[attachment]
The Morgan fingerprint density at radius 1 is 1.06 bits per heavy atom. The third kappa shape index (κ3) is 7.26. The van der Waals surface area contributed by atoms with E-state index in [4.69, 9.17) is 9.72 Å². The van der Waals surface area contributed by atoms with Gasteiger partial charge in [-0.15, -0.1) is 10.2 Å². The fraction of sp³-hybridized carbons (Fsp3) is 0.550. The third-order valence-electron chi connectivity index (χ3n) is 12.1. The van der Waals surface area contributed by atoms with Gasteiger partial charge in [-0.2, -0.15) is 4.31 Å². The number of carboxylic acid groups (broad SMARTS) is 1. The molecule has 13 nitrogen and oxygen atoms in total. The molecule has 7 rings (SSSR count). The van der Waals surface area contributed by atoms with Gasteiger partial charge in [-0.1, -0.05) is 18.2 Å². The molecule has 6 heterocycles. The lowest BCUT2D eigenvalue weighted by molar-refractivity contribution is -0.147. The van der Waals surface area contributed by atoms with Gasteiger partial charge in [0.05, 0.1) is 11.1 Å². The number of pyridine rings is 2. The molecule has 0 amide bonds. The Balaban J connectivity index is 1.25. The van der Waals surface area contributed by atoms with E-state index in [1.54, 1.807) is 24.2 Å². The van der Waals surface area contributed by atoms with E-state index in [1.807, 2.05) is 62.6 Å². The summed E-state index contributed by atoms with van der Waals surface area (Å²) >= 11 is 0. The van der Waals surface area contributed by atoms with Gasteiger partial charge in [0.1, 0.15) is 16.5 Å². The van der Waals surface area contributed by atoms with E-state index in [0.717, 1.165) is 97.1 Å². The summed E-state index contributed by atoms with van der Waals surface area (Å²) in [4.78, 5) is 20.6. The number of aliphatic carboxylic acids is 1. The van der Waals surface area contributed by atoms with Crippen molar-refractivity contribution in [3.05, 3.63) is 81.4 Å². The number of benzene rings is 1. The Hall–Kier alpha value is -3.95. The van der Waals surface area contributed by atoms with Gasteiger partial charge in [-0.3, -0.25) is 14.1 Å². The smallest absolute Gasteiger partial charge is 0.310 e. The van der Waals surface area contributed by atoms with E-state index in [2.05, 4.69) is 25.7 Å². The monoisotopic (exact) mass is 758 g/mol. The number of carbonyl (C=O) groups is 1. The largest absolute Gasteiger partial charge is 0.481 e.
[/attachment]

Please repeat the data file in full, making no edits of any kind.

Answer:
The Morgan fingerprint density at radius 1 is 1.06 bits per heavy atom. The third kappa shape index (κ3) is 7.26. The van der Waals surface area contributed by atoms with E-state index in [4.69, 9.17) is 9.72 Å². The van der Waals surface area contributed by atoms with Gasteiger partial charge in [-0.15, -0.1) is 10.2 Å². The fraction of sp³-hybridized carbons (Fsp3) is 0.550. The third-order valence-electron chi connectivity index (χ3n) is 12.1. The van der Waals surface area contributed by atoms with Gasteiger partial charge in [-0.2, -0.15) is 4.31 Å². The number of carboxylic acid groups (broad SMARTS) is 1. The molecule has 13 nitrogen and oxygen atoms in total. The molecule has 7 rings (SSSR count). The van der Waals surface area contributed by atoms with Gasteiger partial charge in [-0.1, -0.05) is 18.2 Å². The molecule has 6 heterocycles. The lowest BCUT2D eigenvalue weighted by molar-refractivity contribution is -0.147. The van der Waals surface area contributed by atoms with Gasteiger partial charge in [0.05, 0.1) is 11.1 Å². The number of pyridine rings is 2. The molecule has 0 amide bonds. The Balaban J connectivity index is 1.25. The van der Waals surface area contributed by atoms with E-state index in [1.54, 1.807) is 24.2 Å². The van der Waals surface area contributed by atoms with E-state index in [1.807, 2.05) is 62.6 Å². The summed E-state index contributed by atoms with van der Waals surface area (Å²) >= 11 is 0. The van der Waals surface area contributed by atoms with Gasteiger partial charge in [0.1, 0.15) is 16.5 Å². The van der Waals surface area contributed by atoms with E-state index in [0.717, 1.165) is 97.1 Å². The summed E-state index contributed by atoms with van der Waals surface area (Å²) in [4.78, 5) is 20.6. The number of aliphatic carboxylic acids is 1. The van der Waals surface area contributed by atoms with Crippen molar-refractivity contribution in [3.05, 3.63) is 81.4 Å². The number of benzene rings is 1. The Hall–Kier alpha value is -3.95. The van der Waals surface area contributed by atoms with Gasteiger partial charge in [-0.3, -0.25) is 14.1 Å². The smallest absolute Gasteiger partial charge is 0.310 e. The van der Waals surface area contributed by atoms with E-state index in [2.05, 4.69) is 25.7 Å². The monoisotopic (exact) mass is 758 g/mol. The number of carbonyl (C=O) groups is 1. The largest absolute Gasteiger partial charge is 0.481 e.